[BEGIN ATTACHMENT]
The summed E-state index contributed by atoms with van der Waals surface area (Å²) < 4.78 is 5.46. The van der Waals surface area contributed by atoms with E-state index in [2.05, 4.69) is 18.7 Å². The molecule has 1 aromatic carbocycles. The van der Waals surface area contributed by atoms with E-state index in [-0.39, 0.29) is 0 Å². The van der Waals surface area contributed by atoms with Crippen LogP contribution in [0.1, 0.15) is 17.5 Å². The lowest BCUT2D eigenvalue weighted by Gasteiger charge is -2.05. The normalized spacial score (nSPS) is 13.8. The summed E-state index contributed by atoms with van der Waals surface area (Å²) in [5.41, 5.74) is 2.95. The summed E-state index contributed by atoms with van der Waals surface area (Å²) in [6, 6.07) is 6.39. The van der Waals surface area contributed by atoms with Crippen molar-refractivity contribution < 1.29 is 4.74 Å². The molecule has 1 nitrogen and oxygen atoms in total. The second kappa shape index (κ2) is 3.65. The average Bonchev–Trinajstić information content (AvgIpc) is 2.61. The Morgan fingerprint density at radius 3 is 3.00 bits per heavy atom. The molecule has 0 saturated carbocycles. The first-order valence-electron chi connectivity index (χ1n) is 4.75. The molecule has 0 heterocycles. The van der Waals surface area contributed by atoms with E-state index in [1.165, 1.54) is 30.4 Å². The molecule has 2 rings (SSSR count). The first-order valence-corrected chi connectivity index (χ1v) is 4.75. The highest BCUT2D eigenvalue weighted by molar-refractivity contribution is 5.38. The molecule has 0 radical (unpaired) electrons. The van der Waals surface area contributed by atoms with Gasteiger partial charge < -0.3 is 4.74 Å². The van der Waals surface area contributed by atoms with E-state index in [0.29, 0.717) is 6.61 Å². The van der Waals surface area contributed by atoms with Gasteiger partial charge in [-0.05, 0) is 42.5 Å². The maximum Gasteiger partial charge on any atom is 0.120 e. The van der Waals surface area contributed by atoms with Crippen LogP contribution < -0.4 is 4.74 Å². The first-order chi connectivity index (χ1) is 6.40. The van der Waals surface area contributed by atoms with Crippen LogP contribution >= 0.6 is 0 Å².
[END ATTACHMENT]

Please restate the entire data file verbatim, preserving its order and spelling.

The summed E-state index contributed by atoms with van der Waals surface area (Å²) < 4.78 is 5.46. The van der Waals surface area contributed by atoms with E-state index in [2.05, 4.69) is 18.7 Å². The molecule has 1 aromatic carbocycles. The van der Waals surface area contributed by atoms with E-state index in [-0.39, 0.29) is 0 Å². The van der Waals surface area contributed by atoms with Crippen LogP contribution in [0.1, 0.15) is 17.5 Å². The lowest BCUT2D eigenvalue weighted by Gasteiger charge is -2.05. The normalized spacial score (nSPS) is 13.8. The summed E-state index contributed by atoms with van der Waals surface area (Å²) in [5.41, 5.74) is 2.95. The summed E-state index contributed by atoms with van der Waals surface area (Å²) in [6, 6.07) is 6.39. The van der Waals surface area contributed by atoms with Crippen molar-refractivity contribution < 1.29 is 4.74 Å². The molecule has 1 nitrogen and oxygen atoms in total. The second kappa shape index (κ2) is 3.65. The average Bonchev–Trinajstić information content (AvgIpc) is 2.61. The Morgan fingerprint density at radius 3 is 3.00 bits per heavy atom. The molecule has 0 saturated carbocycles. The first-order valence-electron chi connectivity index (χ1n) is 4.75. The molecule has 0 heterocycles. The van der Waals surface area contributed by atoms with E-state index in [1.165, 1.54) is 30.4 Å². The molecule has 2 rings (SSSR count). The first-order valence-corrected chi connectivity index (χ1v) is 4.75. The highest BCUT2D eigenvalue weighted by molar-refractivity contribution is 5.38. The molecule has 0 radical (unpaired) electrons. The van der Waals surface area contributed by atoms with Gasteiger partial charge < -0.3 is 4.74 Å². The van der Waals surface area contributed by atoms with E-state index in [0.29, 0.717) is 6.61 Å². The van der Waals surface area contributed by atoms with Gasteiger partial charge in [-0.05, 0) is 42.5 Å². The maximum Gasteiger partial charge on any atom is 0.120 e. The van der Waals surface area contributed by atoms with Crippen LogP contribution < -0.4 is 4.74 Å². The first-order chi connectivity index (χ1) is 6.40. The van der Waals surface area contributed by atoms with Crippen LogP contribution >= 0.6 is 0 Å².